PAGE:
Australian politician says media revelations of Chinese spying disturbing
MELBOURNE (Reuters) – A senior Australian politician on Saturday said he was disturbed by the reported efforts of China to infiltrate politics in Australia, Hong Kong and Taiwan detailed by an asylum seeker who said he was a Chinese spy.
Resource-rich Australia’s ties with its most important trading partner China have deteriorated in recent years, amid accusations that Beijing is meddling in domestic affairs.
“These are very disturbing reports,” said Australian Treasurer Josh Frydenberg, adding that government law agencies were dealing with the matter.
The defector, named as Wang “William” Liqiang by the Age newspaper, gave a sworn statement to the Australian Security Intelligence Organisation (ASIO), identifying China’s senior military intelligence officers in Hong Kong, the newspaper said.
He has also purportedly revealed details of how China funds and conducts political interference in Taiwan and Australia, the Age reported.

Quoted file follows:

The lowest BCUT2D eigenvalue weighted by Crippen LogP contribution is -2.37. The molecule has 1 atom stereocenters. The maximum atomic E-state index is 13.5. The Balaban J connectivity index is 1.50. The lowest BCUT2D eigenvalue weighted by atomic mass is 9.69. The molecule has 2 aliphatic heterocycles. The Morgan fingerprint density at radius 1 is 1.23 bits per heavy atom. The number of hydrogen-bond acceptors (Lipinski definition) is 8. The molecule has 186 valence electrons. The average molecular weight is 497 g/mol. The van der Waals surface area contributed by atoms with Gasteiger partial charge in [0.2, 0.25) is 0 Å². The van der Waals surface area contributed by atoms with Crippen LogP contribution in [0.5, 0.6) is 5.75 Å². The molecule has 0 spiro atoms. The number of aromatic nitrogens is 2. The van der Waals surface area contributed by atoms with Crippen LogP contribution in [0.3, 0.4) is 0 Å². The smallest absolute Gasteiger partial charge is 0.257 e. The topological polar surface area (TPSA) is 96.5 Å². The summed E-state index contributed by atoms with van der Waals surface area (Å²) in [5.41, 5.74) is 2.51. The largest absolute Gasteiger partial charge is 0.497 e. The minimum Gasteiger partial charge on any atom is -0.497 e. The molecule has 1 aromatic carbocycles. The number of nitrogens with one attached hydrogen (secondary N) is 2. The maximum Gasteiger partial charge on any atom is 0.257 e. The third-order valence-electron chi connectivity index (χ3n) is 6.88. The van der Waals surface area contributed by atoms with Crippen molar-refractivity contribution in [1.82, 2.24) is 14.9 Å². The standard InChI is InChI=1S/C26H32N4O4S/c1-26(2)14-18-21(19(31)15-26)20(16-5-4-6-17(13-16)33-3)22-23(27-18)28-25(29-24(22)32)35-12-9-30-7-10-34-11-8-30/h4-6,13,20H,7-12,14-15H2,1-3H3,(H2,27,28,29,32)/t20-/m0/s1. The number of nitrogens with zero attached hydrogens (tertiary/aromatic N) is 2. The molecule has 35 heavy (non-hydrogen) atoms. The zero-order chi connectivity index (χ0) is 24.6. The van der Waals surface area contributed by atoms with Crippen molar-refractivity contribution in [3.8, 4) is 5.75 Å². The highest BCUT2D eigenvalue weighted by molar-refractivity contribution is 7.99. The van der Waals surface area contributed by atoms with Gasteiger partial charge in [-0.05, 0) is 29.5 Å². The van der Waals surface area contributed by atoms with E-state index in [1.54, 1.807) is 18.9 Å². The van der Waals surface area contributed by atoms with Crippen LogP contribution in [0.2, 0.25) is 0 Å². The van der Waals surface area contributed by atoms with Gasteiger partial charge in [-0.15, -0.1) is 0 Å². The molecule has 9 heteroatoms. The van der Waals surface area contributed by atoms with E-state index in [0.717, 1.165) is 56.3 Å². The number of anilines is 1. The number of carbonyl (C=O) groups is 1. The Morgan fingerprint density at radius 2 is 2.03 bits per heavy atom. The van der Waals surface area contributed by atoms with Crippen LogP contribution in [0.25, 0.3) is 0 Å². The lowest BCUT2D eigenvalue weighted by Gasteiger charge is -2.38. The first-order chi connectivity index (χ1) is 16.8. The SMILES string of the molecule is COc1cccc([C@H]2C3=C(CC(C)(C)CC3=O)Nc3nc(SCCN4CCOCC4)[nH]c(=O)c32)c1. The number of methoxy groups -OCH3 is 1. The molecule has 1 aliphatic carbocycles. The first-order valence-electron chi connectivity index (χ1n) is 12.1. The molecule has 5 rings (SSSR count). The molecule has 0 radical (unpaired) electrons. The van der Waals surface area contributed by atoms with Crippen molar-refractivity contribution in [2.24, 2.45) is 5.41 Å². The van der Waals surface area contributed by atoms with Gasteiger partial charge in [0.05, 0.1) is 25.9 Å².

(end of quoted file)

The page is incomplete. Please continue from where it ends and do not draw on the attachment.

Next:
Police in China’s financial hub of Shanghai, responding to the Australian report, said Wang was a 26-year-old unemployed man from the eastern province of Fujian and was wanted in connection with a fraud case.
On April 10, he went to Hong Kong carrying a fraudulent Chinese passport and Hong Kong permanent residency card, they added in a brief statement.
Wang had previously been convicted of fraud in 2016 in Fujian, Shanghai police said.
Reuters reported before Australia’s election in May that Australian intelligence had determined China was responsible for a cyber-attack on its national parliament and three largest political parties. China denies the accusations.
Wang said he was a part of an intelligence operation within a Hong Kong-listed company that infiltrated universities and media, the Age said.